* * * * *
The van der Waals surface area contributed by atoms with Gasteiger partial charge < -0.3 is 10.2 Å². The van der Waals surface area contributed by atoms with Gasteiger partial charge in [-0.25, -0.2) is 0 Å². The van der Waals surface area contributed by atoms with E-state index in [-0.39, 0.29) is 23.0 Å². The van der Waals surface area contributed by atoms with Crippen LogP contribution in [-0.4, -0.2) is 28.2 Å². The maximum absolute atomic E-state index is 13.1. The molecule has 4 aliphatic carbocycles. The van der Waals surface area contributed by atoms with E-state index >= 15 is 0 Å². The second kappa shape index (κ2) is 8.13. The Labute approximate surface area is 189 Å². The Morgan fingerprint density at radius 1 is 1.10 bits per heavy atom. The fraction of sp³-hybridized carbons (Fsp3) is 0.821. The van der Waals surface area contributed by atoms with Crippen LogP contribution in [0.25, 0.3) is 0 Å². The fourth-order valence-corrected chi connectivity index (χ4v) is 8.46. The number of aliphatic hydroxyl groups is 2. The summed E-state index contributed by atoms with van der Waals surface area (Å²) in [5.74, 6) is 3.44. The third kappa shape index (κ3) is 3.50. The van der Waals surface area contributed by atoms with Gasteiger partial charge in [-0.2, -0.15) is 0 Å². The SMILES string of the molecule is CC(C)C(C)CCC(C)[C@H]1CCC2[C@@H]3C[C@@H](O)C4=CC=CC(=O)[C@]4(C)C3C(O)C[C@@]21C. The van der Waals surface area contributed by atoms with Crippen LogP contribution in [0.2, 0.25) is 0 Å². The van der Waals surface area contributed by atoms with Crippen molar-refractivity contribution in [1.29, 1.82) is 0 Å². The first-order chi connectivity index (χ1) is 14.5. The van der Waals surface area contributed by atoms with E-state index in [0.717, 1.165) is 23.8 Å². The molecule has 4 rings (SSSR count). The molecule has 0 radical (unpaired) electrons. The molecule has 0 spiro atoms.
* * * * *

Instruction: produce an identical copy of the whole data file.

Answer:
The van der Waals surface area contributed by atoms with Gasteiger partial charge < -0.3 is 10.2 Å². The van der Waals surface area contributed by atoms with Gasteiger partial charge in [-0.25, -0.2) is 0 Å². The van der Waals surface area contributed by atoms with E-state index in [-0.39, 0.29) is 23.0 Å². The van der Waals surface area contributed by atoms with Crippen LogP contribution in [-0.4, -0.2) is 28.2 Å². The maximum absolute atomic E-state index is 13.1. The molecule has 4 aliphatic carbocycles. The van der Waals surface area contributed by atoms with E-state index >= 15 is 0 Å². The second kappa shape index (κ2) is 8.13. The Labute approximate surface area is 189 Å². The Morgan fingerprint density at radius 1 is 1.10 bits per heavy atom. The fraction of sp³-hybridized carbons (Fsp3) is 0.821. The van der Waals surface area contributed by atoms with Crippen LogP contribution in [0.25, 0.3) is 0 Å². The fourth-order valence-corrected chi connectivity index (χ4v) is 8.46. The number of aliphatic hydroxyl groups is 2. The summed E-state index contributed by atoms with van der Waals surface area (Å²) in [5.74, 6) is 3.44. The third kappa shape index (κ3) is 3.50. The van der Waals surface area contributed by atoms with Gasteiger partial charge in [-0.2, -0.15) is 0 Å². The SMILES string of the molecule is CC(C)C(C)CCC(C)[C@H]1CCC2[C@@H]3C[C@@H](O)C4=CC=CC(=O)[C@]4(C)C3C(O)C[C@@]21C. The van der Waals surface area contributed by atoms with Crippen LogP contribution in [0.2, 0.25) is 0 Å². The van der Waals surface area contributed by atoms with Crippen molar-refractivity contribution in [1.29, 1.82) is 0 Å². The first-order chi connectivity index (χ1) is 14.5. The van der Waals surface area contributed by atoms with E-state index in [0.717, 1.165) is 23.8 Å². The molecule has 4 rings (SSSR count). The molecule has 0 radical (unpaired) electrons. The molecule has 0 spiro atoms.